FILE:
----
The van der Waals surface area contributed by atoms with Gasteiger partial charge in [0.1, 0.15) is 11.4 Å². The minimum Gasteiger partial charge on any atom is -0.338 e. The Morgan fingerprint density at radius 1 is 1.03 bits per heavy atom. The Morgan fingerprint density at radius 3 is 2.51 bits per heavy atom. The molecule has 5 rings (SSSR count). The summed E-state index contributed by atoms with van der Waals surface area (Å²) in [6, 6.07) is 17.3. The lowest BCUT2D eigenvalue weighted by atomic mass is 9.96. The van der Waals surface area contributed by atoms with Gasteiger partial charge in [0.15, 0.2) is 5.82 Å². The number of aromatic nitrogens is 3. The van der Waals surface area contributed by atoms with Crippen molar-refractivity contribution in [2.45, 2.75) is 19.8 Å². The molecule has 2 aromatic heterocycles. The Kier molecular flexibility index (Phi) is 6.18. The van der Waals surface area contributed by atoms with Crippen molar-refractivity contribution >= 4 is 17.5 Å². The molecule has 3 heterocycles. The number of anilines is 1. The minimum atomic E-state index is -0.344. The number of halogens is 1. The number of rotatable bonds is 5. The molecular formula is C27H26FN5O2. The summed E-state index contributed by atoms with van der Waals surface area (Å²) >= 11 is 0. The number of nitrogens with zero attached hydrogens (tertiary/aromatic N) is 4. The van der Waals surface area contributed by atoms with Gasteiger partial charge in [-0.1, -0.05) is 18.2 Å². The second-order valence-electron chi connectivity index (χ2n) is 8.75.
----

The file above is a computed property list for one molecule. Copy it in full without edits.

The van der Waals surface area contributed by atoms with Gasteiger partial charge in [0.1, 0.15) is 11.4 Å². The minimum Gasteiger partial charge on any atom is -0.338 e. The Morgan fingerprint density at radius 1 is 1.03 bits per heavy atom. The Morgan fingerprint density at radius 3 is 2.51 bits per heavy atom. The molecule has 5 rings (SSSR count). The summed E-state index contributed by atoms with van der Waals surface area (Å²) in [6, 6.07) is 17.3. The lowest BCUT2D eigenvalue weighted by atomic mass is 9.96. The van der Waals surface area contributed by atoms with Gasteiger partial charge in [0.15, 0.2) is 5.82 Å². The number of aromatic nitrogens is 3. The van der Waals surface area contributed by atoms with Crippen molar-refractivity contribution in [2.45, 2.75) is 19.8 Å². The molecule has 2 aromatic heterocycles. The Kier molecular flexibility index (Phi) is 6.18. The van der Waals surface area contributed by atoms with Crippen molar-refractivity contribution >= 4 is 17.5 Å². The molecule has 3 heterocycles. The number of anilines is 1. The minimum atomic E-state index is -0.344. The number of halogens is 1. The number of rotatable bonds is 5. The molecular formula is C27H26FN5O2. The summed E-state index contributed by atoms with van der Waals surface area (Å²) >= 11 is 0. The number of nitrogens with zero attached hydrogens (tertiary/aromatic N) is 4. The van der Waals surface area contributed by atoms with Gasteiger partial charge in [-0.1, -0.05) is 18.2 Å². The second-order valence-electron chi connectivity index (χ2n) is 8.75.